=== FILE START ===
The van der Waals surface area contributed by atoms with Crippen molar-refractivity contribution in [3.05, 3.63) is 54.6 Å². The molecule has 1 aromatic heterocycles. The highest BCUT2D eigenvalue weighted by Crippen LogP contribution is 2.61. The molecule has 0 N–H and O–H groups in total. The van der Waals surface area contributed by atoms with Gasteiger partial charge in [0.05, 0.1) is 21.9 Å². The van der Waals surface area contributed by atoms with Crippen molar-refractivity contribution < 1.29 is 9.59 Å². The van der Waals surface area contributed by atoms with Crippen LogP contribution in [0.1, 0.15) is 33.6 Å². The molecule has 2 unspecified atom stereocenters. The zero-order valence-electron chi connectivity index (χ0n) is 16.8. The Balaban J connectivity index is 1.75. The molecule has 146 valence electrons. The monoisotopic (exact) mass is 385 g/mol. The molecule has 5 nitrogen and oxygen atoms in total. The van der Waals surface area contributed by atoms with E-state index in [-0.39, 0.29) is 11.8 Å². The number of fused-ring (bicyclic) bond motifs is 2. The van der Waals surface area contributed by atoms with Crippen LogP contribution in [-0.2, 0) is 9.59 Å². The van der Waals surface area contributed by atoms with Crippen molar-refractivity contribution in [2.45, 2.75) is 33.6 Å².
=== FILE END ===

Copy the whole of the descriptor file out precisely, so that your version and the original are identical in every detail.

The van der Waals surface area contributed by atoms with Crippen molar-refractivity contribution in [3.05, 3.63) is 54.6 Å². The molecule has 1 aromatic heterocycles. The highest BCUT2D eigenvalue weighted by Crippen LogP contribution is 2.61. The molecule has 0 N–H and O–H groups in total. The van der Waals surface area contributed by atoms with Gasteiger partial charge in [0.05, 0.1) is 21.9 Å². The van der Waals surface area contributed by atoms with Crippen molar-refractivity contribution < 1.29 is 9.59 Å². The van der Waals surface area contributed by atoms with Crippen LogP contribution in [0.1, 0.15) is 33.6 Å². The molecule has 2 unspecified atom stereocenters. The zero-order valence-electron chi connectivity index (χ0n) is 16.8. The Balaban J connectivity index is 1.75. The molecule has 146 valence electrons. The monoisotopic (exact) mass is 385 g/mol. The molecule has 5 nitrogen and oxygen atoms in total. The van der Waals surface area contributed by atoms with E-state index in [-0.39, 0.29) is 11.8 Å². The number of fused-ring (bicyclic) bond motifs is 2. The van der Waals surface area contributed by atoms with Crippen LogP contribution in [-0.2, 0) is 9.59 Å². The van der Waals surface area contributed by atoms with Crippen molar-refractivity contribution in [2.45, 2.75) is 33.6 Å².